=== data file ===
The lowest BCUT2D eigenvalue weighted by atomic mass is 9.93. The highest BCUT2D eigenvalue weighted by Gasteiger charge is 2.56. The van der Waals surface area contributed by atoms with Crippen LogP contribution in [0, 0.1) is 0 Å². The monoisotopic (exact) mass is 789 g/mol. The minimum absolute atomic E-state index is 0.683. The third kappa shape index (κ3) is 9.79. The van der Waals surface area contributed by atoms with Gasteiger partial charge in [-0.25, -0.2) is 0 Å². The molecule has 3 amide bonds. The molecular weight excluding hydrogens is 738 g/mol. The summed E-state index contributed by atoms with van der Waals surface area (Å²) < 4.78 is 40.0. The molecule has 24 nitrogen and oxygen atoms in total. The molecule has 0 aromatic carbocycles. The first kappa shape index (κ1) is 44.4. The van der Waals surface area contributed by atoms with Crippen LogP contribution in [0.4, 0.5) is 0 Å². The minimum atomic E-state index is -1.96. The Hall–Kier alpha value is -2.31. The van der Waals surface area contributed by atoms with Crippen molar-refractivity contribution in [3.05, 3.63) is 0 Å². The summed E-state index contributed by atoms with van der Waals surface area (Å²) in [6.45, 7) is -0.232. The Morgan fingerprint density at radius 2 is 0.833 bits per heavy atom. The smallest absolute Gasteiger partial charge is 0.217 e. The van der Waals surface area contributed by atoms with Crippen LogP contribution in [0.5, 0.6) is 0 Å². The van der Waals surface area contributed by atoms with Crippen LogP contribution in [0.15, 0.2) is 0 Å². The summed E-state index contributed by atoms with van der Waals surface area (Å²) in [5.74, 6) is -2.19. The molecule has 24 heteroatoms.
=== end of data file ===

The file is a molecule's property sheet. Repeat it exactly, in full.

The lowest BCUT2D eigenvalue weighted by atomic mass is 9.93. The highest BCUT2D eigenvalue weighted by Gasteiger charge is 2.56. The van der Waals surface area contributed by atoms with Crippen LogP contribution in [0, 0.1) is 0 Å². The monoisotopic (exact) mass is 789 g/mol. The minimum absolute atomic E-state index is 0.683. The third kappa shape index (κ3) is 9.79. The van der Waals surface area contributed by atoms with Gasteiger partial charge in [-0.25, -0.2) is 0 Å². The molecule has 3 amide bonds. The molecular weight excluding hydrogens is 738 g/mol. The summed E-state index contributed by atoms with van der Waals surface area (Å²) < 4.78 is 40.0. The molecule has 24 nitrogen and oxygen atoms in total. The molecule has 0 aromatic carbocycles. The first kappa shape index (κ1) is 44.4. The van der Waals surface area contributed by atoms with Crippen LogP contribution in [0.4, 0.5) is 0 Å². The minimum atomic E-state index is -1.96. The Hall–Kier alpha value is -2.31. The van der Waals surface area contributed by atoms with Crippen molar-refractivity contribution in [3.05, 3.63) is 0 Å². The summed E-state index contributed by atoms with van der Waals surface area (Å²) in [6.45, 7) is -0.232. The Morgan fingerprint density at radius 2 is 0.833 bits per heavy atom. The smallest absolute Gasteiger partial charge is 0.217 e. The van der Waals surface area contributed by atoms with Crippen LogP contribution in [0.5, 0.6) is 0 Å². The van der Waals surface area contributed by atoms with Crippen LogP contribution in [0.15, 0.2) is 0 Å². The summed E-state index contributed by atoms with van der Waals surface area (Å²) in [5.74, 6) is -2.19. The molecule has 24 heteroatoms.